xxxxxMany writers in the 19th and 20th centuries wrote on the theme of Faust, but none achieved Goethe’s standard or success. In the music world the French composer Hector Berlioz produced a dramatic cantata The Damnation of Faust in 1846, both Franz Liszt and Robert Schumann composed work around the same subject, and the opera Faust, by the Frenchman Charles Gounod, was given its first performance in Paris in 1859. This proved highly successful, but was only based on the first part of Goethe’s work. In his own time, numerous songs and poems were put to music by composers such as Amadeus Wolfgang Mozart and Franz Schubert. It is estimated that by 1912 there were over 2,600 musical compositions based on works by Goethe!

xxxxxGoethe was a literary colossus, and he gained a worldwide reputation for the quality and width of his writings. A man who possessed an infinite understanding of human needs and aspirations, he wrote of man’s struggle for personal identity, and the fulfillment of his talent - very much in the likeness of his own transition from fiery youth to an oracle of wisdom. His characters were real individuals, not created solely for his own dramatic ends. Above all, his writing showed a remarkable diversity. Its style ranged from the exuberance of Sturm und Drang, to the balanced harmony of pure classicism, whilst its form included drama, epic and ballad poetry, novels, songs, autobiographical works and short stories (“entertainments” as he called them). It is by dint of his achievement across all these forms that he has come to be regarded as the founder of modern German literature. For sheer quality, his lyric poetry stands out above all for its originality and beauty. Many women played a part in Goethe’s life, and much of this verse was inspired by a love fulfilled or a love denied. And in addition, his enchanting work West-East Divan opened a new frontier in German poetry, introducing Eastern elements inspired by his reading of the Persian poet Hafiz.

xxxxxGoethe was also an accomplished literary critic, translator and theatre director, but his interest and achievement stretched far beyond the realm of letters. He regarded the entire range of human knowledge as his rightful domain. From his youth he showed an immense interest in art and architecture - he had himself a distinct talent for drawing -, and his scientific research spanned a number of disciplines, including optics, geology, anatomy and biology - a branch in which he contributed to the “metamorphosis” of plants and animals, and the concept of evolution. (The book illustrated here – Conversations with Goethe – was written by his long-serving secretary and friend Johann Eckermann (1792-1854). Produced in three volumes from 1836 to 1848, this work served to emphasise the width of Goethe’s interests and the depth of his knowledge.)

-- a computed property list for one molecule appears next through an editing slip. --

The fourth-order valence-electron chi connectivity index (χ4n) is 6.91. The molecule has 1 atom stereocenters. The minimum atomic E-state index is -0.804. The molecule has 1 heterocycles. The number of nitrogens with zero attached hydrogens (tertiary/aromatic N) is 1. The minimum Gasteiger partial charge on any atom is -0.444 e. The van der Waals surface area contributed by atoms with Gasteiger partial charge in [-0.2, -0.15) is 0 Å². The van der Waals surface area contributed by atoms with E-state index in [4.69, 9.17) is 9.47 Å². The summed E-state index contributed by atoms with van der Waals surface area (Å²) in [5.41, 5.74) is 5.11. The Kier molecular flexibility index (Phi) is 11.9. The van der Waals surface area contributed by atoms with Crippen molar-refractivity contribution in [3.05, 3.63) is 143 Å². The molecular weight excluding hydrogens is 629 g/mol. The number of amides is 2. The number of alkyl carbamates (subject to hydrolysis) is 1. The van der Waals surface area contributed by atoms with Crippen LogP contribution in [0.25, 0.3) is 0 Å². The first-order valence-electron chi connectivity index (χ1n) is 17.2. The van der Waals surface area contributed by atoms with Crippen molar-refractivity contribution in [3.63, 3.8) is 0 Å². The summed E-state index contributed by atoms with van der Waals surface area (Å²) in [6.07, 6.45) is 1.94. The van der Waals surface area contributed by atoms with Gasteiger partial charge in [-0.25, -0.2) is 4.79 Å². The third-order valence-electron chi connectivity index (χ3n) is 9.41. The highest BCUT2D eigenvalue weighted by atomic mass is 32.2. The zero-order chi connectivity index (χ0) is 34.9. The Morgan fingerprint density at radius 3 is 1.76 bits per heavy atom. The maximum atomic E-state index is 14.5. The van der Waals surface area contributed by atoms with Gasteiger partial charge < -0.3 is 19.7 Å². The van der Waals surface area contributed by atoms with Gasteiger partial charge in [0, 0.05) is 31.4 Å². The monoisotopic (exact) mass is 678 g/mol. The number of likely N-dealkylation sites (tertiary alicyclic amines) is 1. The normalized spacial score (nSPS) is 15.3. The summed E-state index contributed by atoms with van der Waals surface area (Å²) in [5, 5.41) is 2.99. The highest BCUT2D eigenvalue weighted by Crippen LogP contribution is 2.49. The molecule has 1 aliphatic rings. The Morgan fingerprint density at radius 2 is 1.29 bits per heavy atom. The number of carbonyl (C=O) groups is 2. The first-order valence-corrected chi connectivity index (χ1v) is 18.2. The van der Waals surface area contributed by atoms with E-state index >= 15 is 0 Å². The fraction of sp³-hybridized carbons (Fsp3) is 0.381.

xxxxxGoethe’s life must be seen against a background of rebellion and conflict stretching from the Seven Years’ War to the French revolution of 1830. As we have seen, in 1792 he was a witness to the French Revolutionary Wars, and in 1806 he was himself caught up in Napoleon’s invasion of the German states. He wanted freedom from French rule, but he wished for a return to the traditional form of government, that maintained by petty princes. He regarded this as an orderly and efficient system of political rule. For him greatness was to be found not in collective action, but in the perfection of each individual’s ability, attained by a gradual learning process. In that respect national boundaries were of no consequence to him.

xxxxxApart from his inspirational fellowship with Herder and Schiller, he numbered among his friends and acquaintances a vast number of people. The young Felix Mendelssohn, for example, whom he met at Weimar in 1821, dedicated one of his piano quartets to him four years later; the Scottish social historian Thomas Carlyle translated his Wilhelm Meister’s Apprenticeship in 1824; and among his artist friends he particularly valued the friendship of Johann Tischbein and Angela Kauffmann, the “poetess of the brush” whom he met in Rome and called “the inestimable lady”. He knew the philosophers Friedrich Schelling and Georg Hegel, admired the English poet Lord Byron, and along with the Austrian statesman Klemens Metternich, prided himself in being a “good European”. And, of course, he owed much to his patron, Charles Augustus, duke of Saxony-Weimar.